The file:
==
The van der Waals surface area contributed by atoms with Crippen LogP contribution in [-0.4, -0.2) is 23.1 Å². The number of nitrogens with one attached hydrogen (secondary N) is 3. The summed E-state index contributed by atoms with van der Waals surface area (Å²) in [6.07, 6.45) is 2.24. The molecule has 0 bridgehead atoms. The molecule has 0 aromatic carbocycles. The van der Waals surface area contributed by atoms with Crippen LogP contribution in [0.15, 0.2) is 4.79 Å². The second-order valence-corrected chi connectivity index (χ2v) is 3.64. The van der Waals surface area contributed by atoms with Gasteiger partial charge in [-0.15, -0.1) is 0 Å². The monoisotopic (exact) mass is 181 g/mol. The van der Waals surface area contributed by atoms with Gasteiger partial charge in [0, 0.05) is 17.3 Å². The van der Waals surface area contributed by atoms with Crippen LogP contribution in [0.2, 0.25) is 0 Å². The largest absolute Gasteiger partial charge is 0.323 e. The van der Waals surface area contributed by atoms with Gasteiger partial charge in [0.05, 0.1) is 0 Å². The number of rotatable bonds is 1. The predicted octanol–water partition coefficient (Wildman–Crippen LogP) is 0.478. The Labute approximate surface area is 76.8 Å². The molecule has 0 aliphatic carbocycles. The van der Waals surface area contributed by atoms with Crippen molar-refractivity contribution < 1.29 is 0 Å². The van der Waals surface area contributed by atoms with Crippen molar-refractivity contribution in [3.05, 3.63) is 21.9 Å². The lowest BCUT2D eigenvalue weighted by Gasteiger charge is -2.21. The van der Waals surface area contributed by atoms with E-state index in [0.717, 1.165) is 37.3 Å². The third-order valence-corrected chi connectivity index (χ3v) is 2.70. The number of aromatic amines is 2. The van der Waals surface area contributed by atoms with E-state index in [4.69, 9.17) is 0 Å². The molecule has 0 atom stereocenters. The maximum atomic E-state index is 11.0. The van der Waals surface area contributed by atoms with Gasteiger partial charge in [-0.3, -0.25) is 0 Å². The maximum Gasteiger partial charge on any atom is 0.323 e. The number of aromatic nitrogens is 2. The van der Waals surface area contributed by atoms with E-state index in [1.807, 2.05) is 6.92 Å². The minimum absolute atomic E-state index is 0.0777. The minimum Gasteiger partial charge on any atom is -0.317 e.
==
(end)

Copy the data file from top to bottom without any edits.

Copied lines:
The van der Waals surface area contributed by atoms with Crippen LogP contribution in [-0.4, -0.2) is 23.1 Å². The number of nitrogens with one attached hydrogen (secondary N) is 3. The summed E-state index contributed by atoms with van der Waals surface area (Å²) in [6.07, 6.45) is 2.24. The molecule has 0 bridgehead atoms. The molecule has 0 aromatic carbocycles. The van der Waals surface area contributed by atoms with Crippen LogP contribution in [0.15, 0.2) is 4.79 Å². The second-order valence-corrected chi connectivity index (χ2v) is 3.64. The van der Waals surface area contributed by atoms with Gasteiger partial charge in [-0.15, -0.1) is 0 Å². The monoisotopic (exact) mass is 181 g/mol. The van der Waals surface area contributed by atoms with Gasteiger partial charge in [0, 0.05) is 17.3 Å². The van der Waals surface area contributed by atoms with Crippen LogP contribution in [0.2, 0.25) is 0 Å². The largest absolute Gasteiger partial charge is 0.323 e. The van der Waals surface area contributed by atoms with Gasteiger partial charge in [0.05, 0.1) is 0 Å². The number of rotatable bonds is 1. The predicted octanol–water partition coefficient (Wildman–Crippen LogP) is 0.478. The Labute approximate surface area is 76.8 Å². The molecule has 0 aliphatic carbocycles. The van der Waals surface area contributed by atoms with Crippen molar-refractivity contribution < 1.29 is 0 Å². The van der Waals surface area contributed by atoms with Crippen molar-refractivity contribution in [3.05, 3.63) is 21.9 Å². The lowest BCUT2D eigenvalue weighted by Gasteiger charge is -2.21. The van der Waals surface area contributed by atoms with E-state index in [0.717, 1.165) is 37.3 Å². The third-order valence-corrected chi connectivity index (χ3v) is 2.70. The number of aromatic amines is 2. The van der Waals surface area contributed by atoms with E-state index in [4.69, 9.17) is 0 Å². The molecule has 0 atom stereocenters. The maximum atomic E-state index is 11.0. The van der Waals surface area contributed by atoms with Gasteiger partial charge in [-0.3, -0.25) is 0 Å². The maximum Gasteiger partial charge on any atom is 0.323 e. The number of aromatic nitrogens is 2. The van der Waals surface area contributed by atoms with E-state index in [1.807, 2.05) is 6.92 Å². The minimum absolute atomic E-state index is 0.0777. The minimum Gasteiger partial charge on any atom is -0.317 e.